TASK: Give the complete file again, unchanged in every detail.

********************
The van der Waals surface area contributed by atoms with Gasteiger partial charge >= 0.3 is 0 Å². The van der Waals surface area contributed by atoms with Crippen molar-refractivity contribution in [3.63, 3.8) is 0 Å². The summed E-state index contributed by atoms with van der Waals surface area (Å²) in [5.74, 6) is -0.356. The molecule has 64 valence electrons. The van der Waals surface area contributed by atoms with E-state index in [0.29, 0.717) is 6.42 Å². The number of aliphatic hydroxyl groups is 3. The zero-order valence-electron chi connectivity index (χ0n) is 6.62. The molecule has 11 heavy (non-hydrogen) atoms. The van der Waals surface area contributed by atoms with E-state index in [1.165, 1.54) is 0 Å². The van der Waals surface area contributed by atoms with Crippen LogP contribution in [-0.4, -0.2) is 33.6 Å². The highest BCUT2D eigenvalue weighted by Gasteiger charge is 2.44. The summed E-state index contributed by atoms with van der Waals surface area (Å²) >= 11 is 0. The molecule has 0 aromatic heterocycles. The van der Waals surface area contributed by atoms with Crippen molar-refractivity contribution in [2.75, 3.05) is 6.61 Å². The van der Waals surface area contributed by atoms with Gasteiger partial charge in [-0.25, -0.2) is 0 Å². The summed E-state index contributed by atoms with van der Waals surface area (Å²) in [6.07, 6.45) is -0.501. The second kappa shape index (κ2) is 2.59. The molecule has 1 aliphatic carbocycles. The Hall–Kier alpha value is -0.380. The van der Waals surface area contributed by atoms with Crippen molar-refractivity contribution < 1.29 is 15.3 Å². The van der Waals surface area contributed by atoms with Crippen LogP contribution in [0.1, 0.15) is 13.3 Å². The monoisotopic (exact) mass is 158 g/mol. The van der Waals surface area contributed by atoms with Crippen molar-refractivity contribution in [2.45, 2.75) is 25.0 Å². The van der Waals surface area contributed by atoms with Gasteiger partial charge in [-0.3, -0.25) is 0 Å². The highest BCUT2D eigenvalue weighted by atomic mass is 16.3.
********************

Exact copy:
The van der Waals surface area contributed by atoms with Gasteiger partial charge >= 0.3 is 0 Å². The van der Waals surface area contributed by atoms with Crippen molar-refractivity contribution in [3.63, 3.8) is 0 Å². The summed E-state index contributed by atoms with van der Waals surface area (Å²) in [5.74, 6) is -0.356. The molecule has 64 valence electrons. The van der Waals surface area contributed by atoms with E-state index in [0.29, 0.717) is 6.42 Å². The number of aliphatic hydroxyl groups is 3. The zero-order valence-electron chi connectivity index (χ0n) is 6.62. The molecule has 11 heavy (non-hydrogen) atoms. The van der Waals surface area contributed by atoms with E-state index in [1.165, 1.54) is 0 Å². The van der Waals surface area contributed by atoms with Crippen LogP contribution in [-0.4, -0.2) is 33.6 Å². The highest BCUT2D eigenvalue weighted by Gasteiger charge is 2.44. The summed E-state index contributed by atoms with van der Waals surface area (Å²) >= 11 is 0. The molecule has 0 aromatic heterocycles. The van der Waals surface area contributed by atoms with Crippen molar-refractivity contribution in [2.75, 3.05) is 6.61 Å². The van der Waals surface area contributed by atoms with Gasteiger partial charge in [-0.25, -0.2) is 0 Å². The summed E-state index contributed by atoms with van der Waals surface area (Å²) in [6.07, 6.45) is -0.501. The second kappa shape index (κ2) is 2.59. The molecule has 1 aliphatic carbocycles. The Hall–Kier alpha value is -0.380. The van der Waals surface area contributed by atoms with Crippen molar-refractivity contribution < 1.29 is 15.3 Å². The van der Waals surface area contributed by atoms with Crippen LogP contribution in [0.1, 0.15) is 13.3 Å². The monoisotopic (exact) mass is 158 g/mol. The van der Waals surface area contributed by atoms with Crippen molar-refractivity contribution in [2.45, 2.75) is 25.0 Å². The van der Waals surface area contributed by atoms with Gasteiger partial charge in [-0.3, -0.25) is 0 Å². The highest BCUT2D eigenvalue weighted by atomic mass is 16.3.